[Read More…]

Monday, July 25, 2011

My boss was mildly sexist and I don’t know if I should let it go.

Something happened two weeks ago and I didn’t even realise that it was a bit sexist until now. Which has left me wondering what I should do about it (if anything).

My department is a small group of about 15 technical people within a very large company ( >10,000 employees). The team is very spread out location-wise with some members meeting face to face less than once a year. I am the only woman and the only mechanical engineer in the team (double minority!). In my department, 50% of the work we do is mechanical, 50% Electrical. Team members identify themselves as either mechanical or electrical with no major overlap in the middle as neither understands much about the other field. So of course there is rivalry between the two groups. Could have predicted that with eyes, ears and mouth closed.

[Read More…]

Sunday, July 24, 2011

Female engineers, How to get more practical experience. #5 Know your place (or lack thereof)

Note: This post is part of a series which begins here. Just follow the links in order from there.

When it comes to your place in the pecking order on a building site (or in a workshop), this is one of the few places where being female is a huge advantage and a powerful thing. Mainly because you are not considered to be part of the pecking order. At all. And if you are not even in the pecking order you can’t be at the bottom. In fact you will most likely find yourself closer to the top. Without doing anything to deserve it what-so-ever.

You see, your male colleagues will have to spend months being very humble, slowly gaining respect over time before anyone will even listen to them. You on the other hand, can avoid all the back-scratching. Men can’t touch you. You will be able to arrive on day one and walk up to the oldest, most experienced, bad tempered bloke on site and ask him to do something for you. And He’ll do it. He might complain to his mates later (never to you) but he’ll still do it. More than once too. Mwahahahahahaaa! The power.

But it comes with an evil curse. It always does.

[Read More…]

Saturday, July 23, 2011

Science says I was wrong and Rebecca Watson was right.

A about 6-7 years ago, a colleague sent an email around the office asking for a good way to quickly destroy a CD with little effort. He was not keen on snapping them as he had copped a shard in his eye the day before. Trying to be helpful, I replied that putting CDs in the microwave puts on a great show as I had recently discovered when looking for some plastic to melt (another story).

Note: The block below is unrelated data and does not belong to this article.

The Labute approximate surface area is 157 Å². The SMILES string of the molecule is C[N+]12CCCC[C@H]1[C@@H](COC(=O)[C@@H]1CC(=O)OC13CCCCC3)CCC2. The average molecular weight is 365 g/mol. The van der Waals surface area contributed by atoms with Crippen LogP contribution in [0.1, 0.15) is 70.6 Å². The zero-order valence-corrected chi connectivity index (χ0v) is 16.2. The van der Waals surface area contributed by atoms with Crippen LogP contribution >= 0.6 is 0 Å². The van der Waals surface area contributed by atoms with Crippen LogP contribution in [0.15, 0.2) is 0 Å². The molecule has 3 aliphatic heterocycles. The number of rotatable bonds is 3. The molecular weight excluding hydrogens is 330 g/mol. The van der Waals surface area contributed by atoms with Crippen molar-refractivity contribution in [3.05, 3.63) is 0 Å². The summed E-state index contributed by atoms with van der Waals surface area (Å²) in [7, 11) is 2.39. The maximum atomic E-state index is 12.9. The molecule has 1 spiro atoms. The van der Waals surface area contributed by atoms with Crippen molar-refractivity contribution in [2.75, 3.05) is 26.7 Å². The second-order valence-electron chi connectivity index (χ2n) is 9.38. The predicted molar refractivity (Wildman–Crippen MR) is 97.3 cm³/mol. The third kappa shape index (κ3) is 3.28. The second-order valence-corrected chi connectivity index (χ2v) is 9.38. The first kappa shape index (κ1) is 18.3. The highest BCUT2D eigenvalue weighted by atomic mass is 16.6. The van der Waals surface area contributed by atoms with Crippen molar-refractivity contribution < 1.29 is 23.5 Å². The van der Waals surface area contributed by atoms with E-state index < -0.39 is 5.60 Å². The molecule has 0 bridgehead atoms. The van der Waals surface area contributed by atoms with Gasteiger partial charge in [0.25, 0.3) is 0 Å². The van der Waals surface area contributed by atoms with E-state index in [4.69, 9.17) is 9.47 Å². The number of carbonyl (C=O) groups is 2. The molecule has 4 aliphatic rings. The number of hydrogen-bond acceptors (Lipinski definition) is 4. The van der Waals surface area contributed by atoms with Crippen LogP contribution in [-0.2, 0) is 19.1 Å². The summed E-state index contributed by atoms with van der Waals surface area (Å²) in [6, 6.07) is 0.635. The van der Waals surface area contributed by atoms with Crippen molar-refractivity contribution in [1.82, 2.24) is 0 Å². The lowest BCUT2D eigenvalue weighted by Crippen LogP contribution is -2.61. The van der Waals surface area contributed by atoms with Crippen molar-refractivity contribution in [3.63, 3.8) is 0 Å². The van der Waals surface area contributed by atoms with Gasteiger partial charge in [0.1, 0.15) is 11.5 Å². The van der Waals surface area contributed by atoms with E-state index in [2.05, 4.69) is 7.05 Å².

At the time, this neat trick wasn’t all that well known and there was a ripple of excitement followed by paper shuffling as colleagues pulled out surplus CDs (some not so surplus) and formed an orderly queue in front of the office Microwave (don’t worry, it survived the ordeal).

At this point, I received an email from the senior engineer who had been assigned to be my mentor.

Wow! Great suggestion!
How very un-girly of you to discover that!

[Read More…]

Women who wont help other women. Why?

Why do some women abandon their female colleagues as they climb the ladder to seniority? Can you be confident you wont do the same?

It is not often that I read something about gender bias in male majority environments where I actually realise something new about myself. I read a lot of material on this subject and I must admit it gets a little repetitive at times. Especially discussions about why women leave engineering careers early. I just don’t feel like there is any new insight these days. Hell, I left engineering myself (and then came back a few years later) and I can’t explain why either. I was just angry. If I try to go into any more detail I go all “blerghhhh, brain freeze”. I do.

[Read More…]

Wednesday, July 20, 2011

Female Engineers, How to get more practical experience #4 Don’t get personal.

Note: This post is part of a series which begins here. Just follow the links in order from there.

This post is more generic, in that it will help you to get more site experience but via your colleagues in the office rather than appealing to site or workshop colleagues. Its also a good rule to follow generally. This is what I consider a good place to start if you are having trouble encouraging your supervisor to let you even see the people on site or in the workshop (removing your chance to appeal to them directly). This is common if your supervisor has a very low opinion of building site or workshop men.

[Read More…]

Welcome!

Feasibility is an engineering based blog designed to reach other STEM people. Non-STEM people are also welcome! I try to give good advice and well-reasoned opinions but please don’t hesitate to disagree with me. This blog exists because I realised that I live in a metaphorical bubble and that simply wont do. Nup.